That period in British cultural history that is sometimes called the “Gilded Age”, corresponding to the “Belle Époque”, or the “beautiful era” in France, and similar movements in America and elsewhere that we associate with the grace and style of Art Nouveau, the exquisite paintings of the Pre-Raphaelites, the drama of the romantic painters and the exaltation of beauty in craft, design, literature and art during that era, actually had its roots in ugliness.
The first wave of this shift in art, design and literature began in the 1860’s and was dubbed the “Aesthetic Movement”. It was a response to the sooty, clanking, oil soaked and steam shrouded ugliness of the industrial revolution.
Notable artists in this movement included Frederic Leighton, William Morris, James McNeill Whistler, GF Watts, Edward Byrne-Jones and Dante Gabriel Rossetti. The latter two were core members of the Pre-Raphaelite Brotherhood.
Their motto was “Art for Art’s sake”, in its original usage meaning art that was in pursuit of beauty itself and not burdened with requirements to convey social or religious morals. This is in contrast to the mid 20th Century Modernists’ later abuse of the term to insist art must be devoid of any literary or storytelling component.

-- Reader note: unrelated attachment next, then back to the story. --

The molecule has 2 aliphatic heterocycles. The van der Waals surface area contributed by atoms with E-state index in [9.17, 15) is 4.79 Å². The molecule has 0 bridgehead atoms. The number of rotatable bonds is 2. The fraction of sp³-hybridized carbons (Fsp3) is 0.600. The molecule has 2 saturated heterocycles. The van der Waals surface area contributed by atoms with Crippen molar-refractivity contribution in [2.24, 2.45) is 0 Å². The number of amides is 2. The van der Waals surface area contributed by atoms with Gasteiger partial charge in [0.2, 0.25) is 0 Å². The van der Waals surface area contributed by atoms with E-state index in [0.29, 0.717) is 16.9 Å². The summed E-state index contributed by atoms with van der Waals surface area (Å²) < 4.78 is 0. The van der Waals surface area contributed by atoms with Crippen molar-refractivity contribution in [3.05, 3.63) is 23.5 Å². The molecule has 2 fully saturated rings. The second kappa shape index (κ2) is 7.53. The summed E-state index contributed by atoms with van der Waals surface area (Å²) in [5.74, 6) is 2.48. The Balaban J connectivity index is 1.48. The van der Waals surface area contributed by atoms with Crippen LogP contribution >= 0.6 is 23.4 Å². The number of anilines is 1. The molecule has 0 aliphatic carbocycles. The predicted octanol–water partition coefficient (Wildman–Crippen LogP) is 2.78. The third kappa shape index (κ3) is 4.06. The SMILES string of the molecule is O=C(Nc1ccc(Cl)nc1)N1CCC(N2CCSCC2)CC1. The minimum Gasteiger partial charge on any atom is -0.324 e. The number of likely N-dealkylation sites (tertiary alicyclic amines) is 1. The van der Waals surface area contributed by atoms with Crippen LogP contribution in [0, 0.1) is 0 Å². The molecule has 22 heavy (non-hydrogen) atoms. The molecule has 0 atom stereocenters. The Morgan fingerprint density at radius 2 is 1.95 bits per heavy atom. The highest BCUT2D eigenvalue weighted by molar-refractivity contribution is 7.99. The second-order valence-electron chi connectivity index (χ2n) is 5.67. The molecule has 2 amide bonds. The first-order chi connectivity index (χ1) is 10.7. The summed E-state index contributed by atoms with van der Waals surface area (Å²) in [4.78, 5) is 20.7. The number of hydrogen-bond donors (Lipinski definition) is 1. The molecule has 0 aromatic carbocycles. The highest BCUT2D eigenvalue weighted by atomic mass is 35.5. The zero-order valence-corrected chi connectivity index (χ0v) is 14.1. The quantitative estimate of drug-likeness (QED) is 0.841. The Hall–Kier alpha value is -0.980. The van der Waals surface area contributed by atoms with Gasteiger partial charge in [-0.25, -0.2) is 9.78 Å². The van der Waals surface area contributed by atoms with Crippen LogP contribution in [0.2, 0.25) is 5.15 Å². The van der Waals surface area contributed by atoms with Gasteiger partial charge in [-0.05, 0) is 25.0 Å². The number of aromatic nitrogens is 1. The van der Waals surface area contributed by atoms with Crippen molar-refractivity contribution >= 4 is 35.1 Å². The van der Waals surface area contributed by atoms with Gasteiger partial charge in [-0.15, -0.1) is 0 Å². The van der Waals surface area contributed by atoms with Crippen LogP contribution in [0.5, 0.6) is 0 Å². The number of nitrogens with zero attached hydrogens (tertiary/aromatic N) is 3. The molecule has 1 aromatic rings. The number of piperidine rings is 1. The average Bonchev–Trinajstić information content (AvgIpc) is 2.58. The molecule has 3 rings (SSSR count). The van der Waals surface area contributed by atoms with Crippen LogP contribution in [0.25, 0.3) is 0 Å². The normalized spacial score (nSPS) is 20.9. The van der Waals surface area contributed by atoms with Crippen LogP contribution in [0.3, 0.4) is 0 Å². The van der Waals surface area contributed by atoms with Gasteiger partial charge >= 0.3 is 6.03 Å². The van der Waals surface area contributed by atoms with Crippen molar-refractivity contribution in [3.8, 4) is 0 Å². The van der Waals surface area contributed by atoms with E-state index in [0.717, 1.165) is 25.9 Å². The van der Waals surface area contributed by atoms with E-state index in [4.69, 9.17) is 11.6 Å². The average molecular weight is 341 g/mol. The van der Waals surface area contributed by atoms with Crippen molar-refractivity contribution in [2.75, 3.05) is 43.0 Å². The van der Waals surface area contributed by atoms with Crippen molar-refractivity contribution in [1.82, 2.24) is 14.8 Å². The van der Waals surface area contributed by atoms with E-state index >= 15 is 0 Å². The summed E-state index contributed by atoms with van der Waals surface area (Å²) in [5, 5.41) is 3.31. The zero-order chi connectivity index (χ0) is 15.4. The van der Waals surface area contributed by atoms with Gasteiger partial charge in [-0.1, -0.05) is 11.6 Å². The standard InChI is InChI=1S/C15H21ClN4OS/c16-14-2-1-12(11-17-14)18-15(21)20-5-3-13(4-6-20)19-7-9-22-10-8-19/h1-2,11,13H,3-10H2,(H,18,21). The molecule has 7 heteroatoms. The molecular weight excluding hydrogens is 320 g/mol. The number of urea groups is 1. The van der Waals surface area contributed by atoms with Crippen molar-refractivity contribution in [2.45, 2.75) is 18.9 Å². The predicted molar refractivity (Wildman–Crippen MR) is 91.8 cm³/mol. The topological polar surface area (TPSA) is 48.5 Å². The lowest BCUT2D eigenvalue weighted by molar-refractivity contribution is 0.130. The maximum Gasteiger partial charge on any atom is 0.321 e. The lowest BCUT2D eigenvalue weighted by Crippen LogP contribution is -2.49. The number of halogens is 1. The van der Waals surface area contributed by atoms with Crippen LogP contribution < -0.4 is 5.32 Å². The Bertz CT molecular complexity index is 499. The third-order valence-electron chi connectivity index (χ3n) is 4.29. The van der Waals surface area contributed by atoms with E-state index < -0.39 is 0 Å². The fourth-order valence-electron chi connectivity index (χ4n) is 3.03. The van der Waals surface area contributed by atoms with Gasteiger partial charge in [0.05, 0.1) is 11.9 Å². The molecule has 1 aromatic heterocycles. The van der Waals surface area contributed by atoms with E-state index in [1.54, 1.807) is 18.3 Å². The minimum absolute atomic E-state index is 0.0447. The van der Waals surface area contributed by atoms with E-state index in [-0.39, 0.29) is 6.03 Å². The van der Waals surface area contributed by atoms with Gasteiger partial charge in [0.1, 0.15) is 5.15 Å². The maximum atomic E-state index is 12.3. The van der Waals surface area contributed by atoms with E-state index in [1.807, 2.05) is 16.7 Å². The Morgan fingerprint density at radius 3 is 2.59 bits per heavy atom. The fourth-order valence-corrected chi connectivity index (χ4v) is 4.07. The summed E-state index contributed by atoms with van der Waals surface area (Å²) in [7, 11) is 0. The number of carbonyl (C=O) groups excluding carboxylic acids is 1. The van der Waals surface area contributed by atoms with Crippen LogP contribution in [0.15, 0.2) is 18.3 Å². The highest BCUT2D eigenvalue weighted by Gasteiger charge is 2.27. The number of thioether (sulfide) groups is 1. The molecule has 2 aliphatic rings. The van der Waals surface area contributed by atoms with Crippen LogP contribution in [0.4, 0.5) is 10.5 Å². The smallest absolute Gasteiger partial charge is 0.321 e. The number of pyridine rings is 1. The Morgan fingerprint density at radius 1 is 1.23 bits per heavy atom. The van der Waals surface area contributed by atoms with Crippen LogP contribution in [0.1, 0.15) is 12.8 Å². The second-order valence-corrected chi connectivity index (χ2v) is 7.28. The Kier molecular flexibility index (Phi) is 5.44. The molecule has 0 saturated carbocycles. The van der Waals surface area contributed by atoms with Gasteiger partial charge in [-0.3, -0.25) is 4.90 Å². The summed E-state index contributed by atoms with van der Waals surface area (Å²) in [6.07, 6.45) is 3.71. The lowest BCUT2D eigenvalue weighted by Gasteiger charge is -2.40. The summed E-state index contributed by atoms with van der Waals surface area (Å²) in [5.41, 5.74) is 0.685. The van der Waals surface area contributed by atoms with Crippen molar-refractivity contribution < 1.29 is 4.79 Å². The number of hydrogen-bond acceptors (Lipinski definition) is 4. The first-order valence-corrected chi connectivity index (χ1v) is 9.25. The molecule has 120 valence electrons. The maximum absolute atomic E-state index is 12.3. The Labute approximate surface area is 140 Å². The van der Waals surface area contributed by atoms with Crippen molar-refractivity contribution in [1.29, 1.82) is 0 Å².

The Victoria and Albert Museum in London is celebrating the movement with an exhibition titled The Cult of Beauty: The Aesthetic Movement 1860-1900, that is on display until 17 July, 2011.
The museum’s website has a display of a few of the pieces from the show. There is an article and slideshow of additional images on The Guardian, and another review with a smaller selection of images on The Independent.
The V&A Museum also has an article on designing and staging the exhibition, Creating the Cult Of Beauty.
For more, see my related posts below, which contain links to additional images and resources.
(Images above: George Frederic Watts, Albert Moore, Frederick Sandys, James McNeill Whistler, Frederic Leighton, Edward Burne-Jones)